D&D 5E My Simple Spell Rarity House Rule

This is a hill I will gladly die on to disagree.
Its clearly a matter of preference and opinion, so I wouldn't argue one perspective is better than the other, its just what is best for any particular group of players.
Upcasting didn't even exist back then, and my character had the power level of a 2nd level character for months and months.
That's completely freaking ridiculous.
But from making this a playable game perspective it is absolutely required to be in the base rules because different DMs will have different ideas (just like my DM did back then) and it really makes the game unfun.
Yeah, not a game I would enjoy, but this just sounds like the DM was inexperienced or had the perception that a harder more restrictive game was better. IDK just a guess. But I agree that if the spell acquisition rules of the wizard are changed, they should be clearly defined whether they are official or optional.
 

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Maybe @R_J_K75 meant choosing any spells at all, but I can't speak for them.
Like I said above I don't house rule anymore, so we let players choose their spells per the rules in the PHB. I'm not opposed to letting players choose some spells, but I would prefer some limitations within reason so that it strikes a balance between players being able to make choices and the DM retaining some control of what's in their game. Obviously, this is something I could do if I chose to. Ever since 3E when so many rules were established, I found it hard to convince players on rules changes when they could open the PHB and recite back specific rules to defend their stance. I just found it wasn't worth the argument after a point.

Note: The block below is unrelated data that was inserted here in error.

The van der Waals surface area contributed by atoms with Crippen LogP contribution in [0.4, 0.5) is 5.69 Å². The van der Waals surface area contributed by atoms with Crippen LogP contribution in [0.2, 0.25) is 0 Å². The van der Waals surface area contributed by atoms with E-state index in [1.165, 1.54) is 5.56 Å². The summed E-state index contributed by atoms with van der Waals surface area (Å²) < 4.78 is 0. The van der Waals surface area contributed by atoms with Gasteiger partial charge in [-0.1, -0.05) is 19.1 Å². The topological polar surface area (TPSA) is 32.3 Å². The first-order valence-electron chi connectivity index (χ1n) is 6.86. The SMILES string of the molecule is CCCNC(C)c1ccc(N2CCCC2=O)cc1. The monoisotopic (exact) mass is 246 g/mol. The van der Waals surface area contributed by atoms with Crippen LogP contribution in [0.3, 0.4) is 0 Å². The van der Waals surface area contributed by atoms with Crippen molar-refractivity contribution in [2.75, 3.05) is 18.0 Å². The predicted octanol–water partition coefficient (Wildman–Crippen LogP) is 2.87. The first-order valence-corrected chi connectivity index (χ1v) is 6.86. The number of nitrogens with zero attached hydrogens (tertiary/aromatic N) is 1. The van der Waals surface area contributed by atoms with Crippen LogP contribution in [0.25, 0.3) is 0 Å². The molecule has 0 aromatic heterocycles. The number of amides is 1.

Charlaquin

Goblin Queen (She/Her/Hers)
This is a hill I will gladly die on to disagree.

Back in AD&D I played a Magic User in a six month campaign where we got up to 5th level. During that time, I never found any 2nd level scrolls or spellbooks. DM assured me they were around, we just never made the right choices to come upon them. Upcasting didn't even exist back then, and my character had the power level of a 2nd level character for months and months.

That's completely freaking ridiculous.

This is one of the small but required changes thaty should never be rolled back. Wizards are competent, Intelligent people focused on the Arcane, they can work out two formulas every few months from their readings, experimentations, seeing people cast, and the like so it doesn't even have versimlitude going for it. But from making this a playable game perspective it is absolutely required to be in the base rules because different DMs will have different ideas (just like my DM did back then) and it really makes the game unfun.